June 4 (Bloomberg) -- European stocks declined for a fifth straight week, the longest losing streak since July 2008, as U.S. jobs and manufacturing data that missed forecasts fueled concern the recovery in the world’s largest economy may falter.
Rio Tinto Group and BHP Billiton Ltd. led raw-material shares to the largest drop among 19 industry groups in the Stoxx Europe 600 Index as the U.S. jobless rate unexpectedly rose and a gauge of Chinese manufacturing expanded at the slowest pace in nine months. Nokia Oyj slumped the most in 10 years after the Finnish maker of mobile phones cut its forecasts for the devices and services unit.
The Stoxx 600 lost 1.9 percent to 273.67 this past week, the biggest drop since March 18. The benchmark gauge for European equities has retreated 3.6 percent over the past five weeks amid speculation Greece may default on its debt payments and increasing concern that global growth may slow.
“The U.S. jobs reading is a bit of a shock to the system,” said Joshua Raymond, a market strategist at City Index Ltd. in London. “The recent data coming out of the U.S. paints the picture of a sharp slowdown in activity this quarter.”
The U.K.’s FTSE 100 declined 1.4 percent, Germany’s DAX slipped 0.8 percent and France’s CAC 40 fell 1.5 percent, the biggest drop in seven weeks. Greece’s ASE Index rallied 5.4 percent amid speculated that European officials will sanction additional financial assistance for the indebted nation.
U.S. nonfarm payrolls grew by the smallest number of workers in eight months in May. Employers added 54,000 workers to payrolls, missing the median forecast in a Bloomberg survey for an increase of 165,000. The jobless rate rose to 9.1 percent, the highest level this year.
The Labor Department report followed worse-than-estimated data on factory orders, manufacturing and consumer confidence this week, causing investors to debate whether the Federal Reserve needs to consider a third round of quantitative easing to bolster growth.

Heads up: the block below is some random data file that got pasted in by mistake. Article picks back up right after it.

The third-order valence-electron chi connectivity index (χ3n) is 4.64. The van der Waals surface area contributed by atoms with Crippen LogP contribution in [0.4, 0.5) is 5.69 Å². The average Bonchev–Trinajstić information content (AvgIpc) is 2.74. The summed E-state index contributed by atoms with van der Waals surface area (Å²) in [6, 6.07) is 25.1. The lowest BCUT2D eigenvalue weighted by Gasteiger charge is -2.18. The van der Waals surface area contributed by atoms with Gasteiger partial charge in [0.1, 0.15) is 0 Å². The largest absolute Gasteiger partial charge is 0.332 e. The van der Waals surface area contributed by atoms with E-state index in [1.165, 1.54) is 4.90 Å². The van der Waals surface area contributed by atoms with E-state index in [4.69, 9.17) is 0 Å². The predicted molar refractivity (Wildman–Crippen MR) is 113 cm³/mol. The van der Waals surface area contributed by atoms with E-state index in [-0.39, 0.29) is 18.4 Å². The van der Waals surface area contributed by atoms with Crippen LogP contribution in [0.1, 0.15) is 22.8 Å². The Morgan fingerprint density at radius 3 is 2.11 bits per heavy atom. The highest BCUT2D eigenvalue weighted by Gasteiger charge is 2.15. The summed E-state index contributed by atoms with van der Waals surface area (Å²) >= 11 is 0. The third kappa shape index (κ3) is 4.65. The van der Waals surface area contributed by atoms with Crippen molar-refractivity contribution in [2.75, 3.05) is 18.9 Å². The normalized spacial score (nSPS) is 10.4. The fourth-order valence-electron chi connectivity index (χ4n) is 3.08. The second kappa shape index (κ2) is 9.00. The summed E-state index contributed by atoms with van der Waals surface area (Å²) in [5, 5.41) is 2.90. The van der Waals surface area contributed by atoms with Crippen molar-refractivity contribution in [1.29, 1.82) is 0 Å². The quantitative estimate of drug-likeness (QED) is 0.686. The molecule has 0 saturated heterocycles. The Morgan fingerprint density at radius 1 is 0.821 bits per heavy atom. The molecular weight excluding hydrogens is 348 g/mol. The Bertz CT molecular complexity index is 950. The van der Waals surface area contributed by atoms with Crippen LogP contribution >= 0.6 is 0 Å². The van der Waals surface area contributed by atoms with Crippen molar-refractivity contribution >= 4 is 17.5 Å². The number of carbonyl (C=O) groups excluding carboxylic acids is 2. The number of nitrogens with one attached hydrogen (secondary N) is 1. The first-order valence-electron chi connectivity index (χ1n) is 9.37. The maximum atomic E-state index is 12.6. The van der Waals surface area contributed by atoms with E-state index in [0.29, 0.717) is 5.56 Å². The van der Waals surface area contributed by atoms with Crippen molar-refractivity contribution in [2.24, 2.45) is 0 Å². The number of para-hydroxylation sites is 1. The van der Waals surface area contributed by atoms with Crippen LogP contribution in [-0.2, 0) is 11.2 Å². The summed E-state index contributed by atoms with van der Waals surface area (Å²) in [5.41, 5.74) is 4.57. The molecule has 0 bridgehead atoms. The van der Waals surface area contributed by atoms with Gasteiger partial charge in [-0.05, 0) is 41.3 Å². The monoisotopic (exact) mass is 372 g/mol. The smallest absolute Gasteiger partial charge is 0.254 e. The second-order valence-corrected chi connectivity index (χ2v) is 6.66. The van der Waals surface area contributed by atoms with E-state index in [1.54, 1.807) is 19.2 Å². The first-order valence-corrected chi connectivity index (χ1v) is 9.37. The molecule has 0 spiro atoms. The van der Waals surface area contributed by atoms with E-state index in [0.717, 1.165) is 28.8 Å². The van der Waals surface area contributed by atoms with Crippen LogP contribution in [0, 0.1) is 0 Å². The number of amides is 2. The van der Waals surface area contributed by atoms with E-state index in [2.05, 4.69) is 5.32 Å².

“It’s back to our old new normal,” Bill Gross, who runs the world’s biggest mutual fund at Pacific Investment Management Co., said in a radio interview on “Bloomberg Surveillance” with Tom Keene. “We don’t see a QE3. There’s been too much discussion and dissent within the Fed to permit that type of program again.”
Mohamed El-Erian, who serves as co-chief investment officer with Gross at Pimco, coined the term “new normal” to describe what he forecasts is an era of prolonged below-average global economic growth and investment returns.
The Stoxx 600 has still rallied 73 percent since March 2009 amid record-low interest rates and emergency stimulus measures from governments and central banks around the world. The gauge has slipped 0.8 percent this year.
The European Central Bank is likely to raise interest rates in July even as Greece’s worsening debt crisis clouds the economic outlook in the run-up to next week’s policy meeting, a Bloomberg survey showed.
All 51 economists forecast the ECB will keep the benchmark rate at 1.25 percent at the June 9 meeting. The Frankfurt-based central bank led by Jean-Claude Trichet may increase borrowing costs by 25 basis points in July, a separate survey showed.
A measure of basic-resource stocks in the Stoxx 600 tumbled 4.9 percent this week, the most in almost three months, as China’s manufacturing growth eased. The Purchasing Managers’ Index dropped to 52 in May from 52.9 in April, the China Federation of Logistics and Purchasing said. A gauge of manufacturing in the 17-nation euro area slipped to 54.6 last month from 58 in April, London-based Markit Economics said. A reading of more than 50 indicates growth.
BHP, Rio Tinto
BHP Billiton, the world’s largest mining company, lost 3.5 percent and Rio Tinto retreated 3.7 percent. Antofagasta lost 2.8 percent and Anglo American Plc declined 1.7 percent.
Nokia tumbled 22 percent to the lowest since January 1998 after cutting its devices and services forecasts on lower prices and competition from Google Inc. and Apple Inc. Nokia’s stock has lost about three-quarters of its value since Apple introduced the iPhone in 2007. The phone maker has declined 42 percent this year, cutting the company’s market value to 16.8 billion euros ($24.6 billion).
Unione di Banche Italiane ScpA tumbled 4.8 percent as Italy’s fourth-biggest bank said it will raise as much as 1 billion euros selling shares to bolster capital.
EON, RWE Decline
EON AG and RWE AG, Germany’s biggest utilities, fell 5.9 percent and 6.9 percent, respectively, as the German government said it will keep a tax on atomic plants as it phases out nuclear power by 2022.
Greek banks were among the biggest gainers this week as the European Union, European Central Bank and International Monetary Fund concluded talks with the Mediterranean country’s government. National Bank of Greece SA soared 16 percent, the most since 2008, and EFG Eurobank Ergasias rallied 12 percent.
European Union and International Monetary Fund officials agreed to pay the next installment to Greece under last year’s 110 billion-euro bailout, paving the way for an upgraded aid package that includes a “voluntary” role for investors, Luxembourg Prime Minister Jean-Claude Juncker said after the close of Athens trading yesterday.
--Editor: Andrew Rummer
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